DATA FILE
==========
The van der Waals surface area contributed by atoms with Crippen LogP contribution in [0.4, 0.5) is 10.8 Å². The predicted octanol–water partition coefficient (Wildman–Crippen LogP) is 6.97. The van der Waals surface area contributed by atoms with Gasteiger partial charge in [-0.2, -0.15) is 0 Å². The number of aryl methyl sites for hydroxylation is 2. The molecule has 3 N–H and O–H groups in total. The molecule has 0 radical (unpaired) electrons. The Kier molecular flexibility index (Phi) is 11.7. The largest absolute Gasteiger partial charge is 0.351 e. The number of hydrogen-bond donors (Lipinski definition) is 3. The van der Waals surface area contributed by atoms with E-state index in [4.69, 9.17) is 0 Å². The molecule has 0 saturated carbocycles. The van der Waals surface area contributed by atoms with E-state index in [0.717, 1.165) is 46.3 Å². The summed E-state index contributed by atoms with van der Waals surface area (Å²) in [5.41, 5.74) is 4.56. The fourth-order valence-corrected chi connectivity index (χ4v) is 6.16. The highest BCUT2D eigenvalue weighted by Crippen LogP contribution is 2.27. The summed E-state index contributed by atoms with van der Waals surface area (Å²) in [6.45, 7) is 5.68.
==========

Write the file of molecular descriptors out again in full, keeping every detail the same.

The van der Waals surface area contributed by atoms with Crippen LogP contribution in [0.4, 0.5) is 10.8 Å². The predicted octanol–water partition coefficient (Wildman–Crippen LogP) is 6.97. The van der Waals surface area contributed by atoms with Gasteiger partial charge in [-0.2, -0.15) is 0 Å². The number of aryl methyl sites for hydroxylation is 2. The molecule has 3 N–H and O–H groups in total. The molecule has 0 radical (unpaired) electrons. The Kier molecular flexibility index (Phi) is 11.7. The largest absolute Gasteiger partial charge is 0.351 e. The number of hydrogen-bond donors (Lipinski definition) is 3. The van der Waals surface area contributed by atoms with E-state index in [4.69, 9.17) is 0 Å². The molecule has 0 saturated carbocycles. The van der Waals surface area contributed by atoms with E-state index in [0.717, 1.165) is 46.3 Å². The summed E-state index contributed by atoms with van der Waals surface area (Å²) in [5.41, 5.74) is 4.56. The fourth-order valence-corrected chi connectivity index (χ4v) is 6.16. The highest BCUT2D eigenvalue weighted by Crippen LogP contribution is 2.27. The summed E-state index contributed by atoms with van der Waals surface area (Å²) in [6.45, 7) is 5.68.